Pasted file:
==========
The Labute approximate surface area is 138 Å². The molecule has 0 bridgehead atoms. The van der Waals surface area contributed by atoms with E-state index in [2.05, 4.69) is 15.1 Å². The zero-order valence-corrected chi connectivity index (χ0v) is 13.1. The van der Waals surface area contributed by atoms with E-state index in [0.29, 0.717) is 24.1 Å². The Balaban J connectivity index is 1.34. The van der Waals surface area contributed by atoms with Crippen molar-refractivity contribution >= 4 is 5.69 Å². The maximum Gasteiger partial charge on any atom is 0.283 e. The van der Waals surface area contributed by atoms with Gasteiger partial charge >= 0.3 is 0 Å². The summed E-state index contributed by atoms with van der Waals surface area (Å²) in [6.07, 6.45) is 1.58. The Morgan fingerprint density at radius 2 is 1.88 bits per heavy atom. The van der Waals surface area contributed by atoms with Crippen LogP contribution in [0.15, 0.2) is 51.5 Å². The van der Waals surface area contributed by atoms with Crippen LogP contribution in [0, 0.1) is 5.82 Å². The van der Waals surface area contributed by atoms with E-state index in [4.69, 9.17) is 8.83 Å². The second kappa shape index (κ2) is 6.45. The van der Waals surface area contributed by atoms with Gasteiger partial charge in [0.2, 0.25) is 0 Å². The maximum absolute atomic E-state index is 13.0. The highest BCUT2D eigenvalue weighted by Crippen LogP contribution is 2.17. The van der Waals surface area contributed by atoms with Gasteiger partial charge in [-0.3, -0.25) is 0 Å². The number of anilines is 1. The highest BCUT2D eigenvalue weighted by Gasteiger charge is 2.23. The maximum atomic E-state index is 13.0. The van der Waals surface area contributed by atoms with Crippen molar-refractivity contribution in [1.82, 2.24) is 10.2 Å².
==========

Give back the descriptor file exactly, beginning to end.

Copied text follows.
The Labute approximate surface area is 138 Å². The molecule has 0 bridgehead atoms. The van der Waals surface area contributed by atoms with E-state index in [2.05, 4.69) is 15.1 Å². The zero-order valence-corrected chi connectivity index (χ0v) is 13.1. The van der Waals surface area contributed by atoms with E-state index in [0.29, 0.717) is 24.1 Å². The Balaban J connectivity index is 1.34. The van der Waals surface area contributed by atoms with Crippen molar-refractivity contribution >= 4 is 5.69 Å². The maximum Gasteiger partial charge on any atom is 0.283 e. The van der Waals surface area contributed by atoms with Gasteiger partial charge >= 0.3 is 0 Å². The summed E-state index contributed by atoms with van der Waals surface area (Å²) in [6.07, 6.45) is 1.58. The Morgan fingerprint density at radius 2 is 1.88 bits per heavy atom. The van der Waals surface area contributed by atoms with Crippen LogP contribution in [0.15, 0.2) is 51.5 Å². The van der Waals surface area contributed by atoms with Crippen LogP contribution in [0, 0.1) is 5.82 Å². The van der Waals surface area contributed by atoms with E-state index in [4.69, 9.17) is 8.83 Å². The second kappa shape index (κ2) is 6.45. The van der Waals surface area contributed by atoms with Gasteiger partial charge in [0.2, 0.25) is 0 Å². The maximum absolute atomic E-state index is 13.0. The highest BCUT2D eigenvalue weighted by Crippen LogP contribution is 2.17. The van der Waals surface area contributed by atoms with Gasteiger partial charge in [-0.3, -0.25) is 0 Å². The number of anilines is 1. The highest BCUT2D eigenvalue weighted by Gasteiger charge is 2.23. The maximum atomic E-state index is 13.0. The van der Waals surface area contributed by atoms with Crippen molar-refractivity contribution in [1.82, 2.24) is 10.2 Å².